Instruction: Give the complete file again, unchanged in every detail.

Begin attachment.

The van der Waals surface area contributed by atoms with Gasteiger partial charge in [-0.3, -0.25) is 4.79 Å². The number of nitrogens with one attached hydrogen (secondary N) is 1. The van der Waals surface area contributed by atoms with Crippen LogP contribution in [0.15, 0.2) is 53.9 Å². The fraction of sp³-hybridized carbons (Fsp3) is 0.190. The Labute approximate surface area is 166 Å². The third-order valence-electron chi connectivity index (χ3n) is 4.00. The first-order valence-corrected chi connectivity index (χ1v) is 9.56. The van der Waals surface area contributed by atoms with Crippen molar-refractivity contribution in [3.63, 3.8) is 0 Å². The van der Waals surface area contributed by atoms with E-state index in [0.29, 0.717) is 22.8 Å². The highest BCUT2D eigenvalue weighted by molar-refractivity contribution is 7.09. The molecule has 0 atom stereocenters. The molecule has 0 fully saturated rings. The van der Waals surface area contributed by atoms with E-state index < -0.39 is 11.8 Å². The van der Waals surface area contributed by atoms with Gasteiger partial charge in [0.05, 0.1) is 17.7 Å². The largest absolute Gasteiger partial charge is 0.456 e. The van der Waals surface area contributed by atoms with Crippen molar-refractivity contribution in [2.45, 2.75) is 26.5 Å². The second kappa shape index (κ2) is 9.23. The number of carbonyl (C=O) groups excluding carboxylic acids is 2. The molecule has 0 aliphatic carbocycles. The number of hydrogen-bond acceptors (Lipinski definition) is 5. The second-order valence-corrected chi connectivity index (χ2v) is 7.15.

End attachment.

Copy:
The van der Waals surface area contributed by atoms with Gasteiger partial charge in [-0.3, -0.25) is 4.79 Å². The number of nitrogens with one attached hydrogen (secondary N) is 1. The van der Waals surface area contributed by atoms with Crippen LogP contribution in [0.15, 0.2) is 53.9 Å². The fraction of sp³-hybridized carbons (Fsp3) is 0.190. The Labute approximate surface area is 166 Å². The third-order valence-electron chi connectivity index (χ3n) is 4.00. The first-order valence-corrected chi connectivity index (χ1v) is 9.56. The van der Waals surface area contributed by atoms with Crippen molar-refractivity contribution in [3.63, 3.8) is 0 Å². The van der Waals surface area contributed by atoms with E-state index in [0.29, 0.717) is 22.8 Å². The highest BCUT2D eigenvalue weighted by molar-refractivity contribution is 7.09. The molecule has 0 atom stereocenters. The molecule has 0 fully saturated rings. The van der Waals surface area contributed by atoms with E-state index < -0.39 is 11.8 Å². The van der Waals surface area contributed by atoms with Gasteiger partial charge in [0.05, 0.1) is 17.7 Å². The largest absolute Gasteiger partial charge is 0.456 e. The van der Waals surface area contributed by atoms with Crippen molar-refractivity contribution in [2.45, 2.75) is 26.5 Å². The second kappa shape index (κ2) is 9.23. The number of carbonyl (C=O) groups excluding carboxylic acids is 2. The molecule has 0 aliphatic carbocycles. The number of hydrogen-bond acceptors (Lipinski definition) is 5. The second-order valence-corrected chi connectivity index (χ2v) is 7.15.